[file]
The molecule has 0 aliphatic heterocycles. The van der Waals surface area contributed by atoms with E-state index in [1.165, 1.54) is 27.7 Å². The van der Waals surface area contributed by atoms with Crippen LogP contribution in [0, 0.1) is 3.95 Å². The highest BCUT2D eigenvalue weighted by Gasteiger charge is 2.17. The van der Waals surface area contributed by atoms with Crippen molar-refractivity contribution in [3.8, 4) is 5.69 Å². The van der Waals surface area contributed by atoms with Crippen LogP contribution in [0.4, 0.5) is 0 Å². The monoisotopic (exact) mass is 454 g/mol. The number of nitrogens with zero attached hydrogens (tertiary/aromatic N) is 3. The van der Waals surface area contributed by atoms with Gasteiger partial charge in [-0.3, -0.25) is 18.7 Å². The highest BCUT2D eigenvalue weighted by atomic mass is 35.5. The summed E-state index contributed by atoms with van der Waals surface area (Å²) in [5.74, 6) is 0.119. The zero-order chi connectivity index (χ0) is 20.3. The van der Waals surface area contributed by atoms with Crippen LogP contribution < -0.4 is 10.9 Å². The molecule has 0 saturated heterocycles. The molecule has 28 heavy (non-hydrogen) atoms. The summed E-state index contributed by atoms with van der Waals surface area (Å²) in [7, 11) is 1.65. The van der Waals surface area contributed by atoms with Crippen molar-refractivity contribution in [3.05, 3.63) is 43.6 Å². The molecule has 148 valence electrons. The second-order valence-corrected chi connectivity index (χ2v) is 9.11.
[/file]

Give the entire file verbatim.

The molecule has 0 aliphatic heterocycles. The van der Waals surface area contributed by atoms with E-state index in [1.165, 1.54) is 27.7 Å². The van der Waals surface area contributed by atoms with Crippen LogP contribution in [0, 0.1) is 3.95 Å². The highest BCUT2D eigenvalue weighted by Gasteiger charge is 2.17. The van der Waals surface area contributed by atoms with Crippen molar-refractivity contribution in [3.8, 4) is 5.69 Å². The van der Waals surface area contributed by atoms with Crippen LogP contribution in [0.4, 0.5) is 0 Å². The monoisotopic (exact) mass is 454 g/mol. The number of nitrogens with zero attached hydrogens (tertiary/aromatic N) is 3. The van der Waals surface area contributed by atoms with Gasteiger partial charge in [-0.3, -0.25) is 18.7 Å². The highest BCUT2D eigenvalue weighted by atomic mass is 35.5. The summed E-state index contributed by atoms with van der Waals surface area (Å²) in [5.74, 6) is 0.119. The zero-order chi connectivity index (χ0) is 20.3. The van der Waals surface area contributed by atoms with Crippen LogP contribution < -0.4 is 10.9 Å². The molecule has 0 saturated heterocycles. The molecule has 28 heavy (non-hydrogen) atoms. The summed E-state index contributed by atoms with van der Waals surface area (Å²) in [7, 11) is 1.65. The van der Waals surface area contributed by atoms with Crippen molar-refractivity contribution in [3.05, 3.63) is 43.6 Å². The molecule has 148 valence electrons. The second-order valence-corrected chi connectivity index (χ2v) is 9.11.